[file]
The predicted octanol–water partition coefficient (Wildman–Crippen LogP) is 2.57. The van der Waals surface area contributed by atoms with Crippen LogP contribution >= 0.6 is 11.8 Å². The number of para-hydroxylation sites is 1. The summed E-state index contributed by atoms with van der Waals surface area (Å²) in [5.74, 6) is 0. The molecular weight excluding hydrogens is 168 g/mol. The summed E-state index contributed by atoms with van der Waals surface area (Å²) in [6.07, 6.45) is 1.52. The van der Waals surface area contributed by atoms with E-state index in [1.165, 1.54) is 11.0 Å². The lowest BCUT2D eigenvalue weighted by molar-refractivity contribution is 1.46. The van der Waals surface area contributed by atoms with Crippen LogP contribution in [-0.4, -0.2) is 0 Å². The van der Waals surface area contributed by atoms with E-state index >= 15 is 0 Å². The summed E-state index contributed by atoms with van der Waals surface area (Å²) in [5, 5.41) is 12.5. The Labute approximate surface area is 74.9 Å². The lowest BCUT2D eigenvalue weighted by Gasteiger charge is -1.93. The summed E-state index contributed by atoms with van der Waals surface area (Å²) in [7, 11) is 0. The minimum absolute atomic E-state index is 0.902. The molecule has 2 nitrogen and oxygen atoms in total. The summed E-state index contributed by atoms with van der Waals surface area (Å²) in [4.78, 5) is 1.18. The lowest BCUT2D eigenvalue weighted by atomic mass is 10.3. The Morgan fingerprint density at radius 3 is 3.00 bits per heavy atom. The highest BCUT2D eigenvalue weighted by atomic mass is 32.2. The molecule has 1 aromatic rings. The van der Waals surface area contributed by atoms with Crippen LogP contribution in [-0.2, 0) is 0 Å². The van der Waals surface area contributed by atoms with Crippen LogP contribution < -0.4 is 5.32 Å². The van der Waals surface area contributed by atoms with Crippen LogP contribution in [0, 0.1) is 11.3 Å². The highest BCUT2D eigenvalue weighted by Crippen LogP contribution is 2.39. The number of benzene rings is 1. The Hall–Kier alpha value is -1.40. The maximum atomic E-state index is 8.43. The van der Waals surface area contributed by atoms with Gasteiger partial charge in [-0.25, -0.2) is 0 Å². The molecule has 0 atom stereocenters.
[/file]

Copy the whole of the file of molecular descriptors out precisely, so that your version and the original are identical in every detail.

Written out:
The predicted octanol–water partition coefficient (Wildman–Crippen LogP) is 2.57. The van der Waals surface area contributed by atoms with Crippen LogP contribution >= 0.6 is 11.8 Å². The number of para-hydroxylation sites is 1. The summed E-state index contributed by atoms with van der Waals surface area (Å²) in [5.74, 6) is 0. The molecular weight excluding hydrogens is 168 g/mol. The summed E-state index contributed by atoms with van der Waals surface area (Å²) in [6.07, 6.45) is 1.52. The van der Waals surface area contributed by atoms with E-state index in [1.165, 1.54) is 11.0 Å². The lowest BCUT2D eigenvalue weighted by molar-refractivity contribution is 1.46. The van der Waals surface area contributed by atoms with Crippen LogP contribution in [-0.4, -0.2) is 0 Å². The van der Waals surface area contributed by atoms with E-state index >= 15 is 0 Å². The summed E-state index contributed by atoms with van der Waals surface area (Å²) in [5, 5.41) is 12.5. The Labute approximate surface area is 74.9 Å². The lowest BCUT2D eigenvalue weighted by Gasteiger charge is -1.93. The summed E-state index contributed by atoms with van der Waals surface area (Å²) in [7, 11) is 0. The minimum absolute atomic E-state index is 0.902. The molecule has 2 nitrogen and oxygen atoms in total. The summed E-state index contributed by atoms with van der Waals surface area (Å²) in [4.78, 5) is 1.18. The lowest BCUT2D eigenvalue weighted by atomic mass is 10.3. The Morgan fingerprint density at radius 3 is 3.00 bits per heavy atom. The highest BCUT2D eigenvalue weighted by atomic mass is 32.2. The molecule has 1 aromatic rings. The van der Waals surface area contributed by atoms with Crippen LogP contribution in [-0.2, 0) is 0 Å². The van der Waals surface area contributed by atoms with Crippen LogP contribution < -0.4 is 5.32 Å². The van der Waals surface area contributed by atoms with Crippen LogP contribution in [0, 0.1) is 11.3 Å². The highest BCUT2D eigenvalue weighted by Crippen LogP contribution is 2.39. The number of benzene rings is 1. The Hall–Kier alpha value is -1.40. The maximum atomic E-state index is 8.43. The van der Waals surface area contributed by atoms with Gasteiger partial charge in [-0.25, -0.2) is 0 Å². The molecule has 0 atom stereocenters.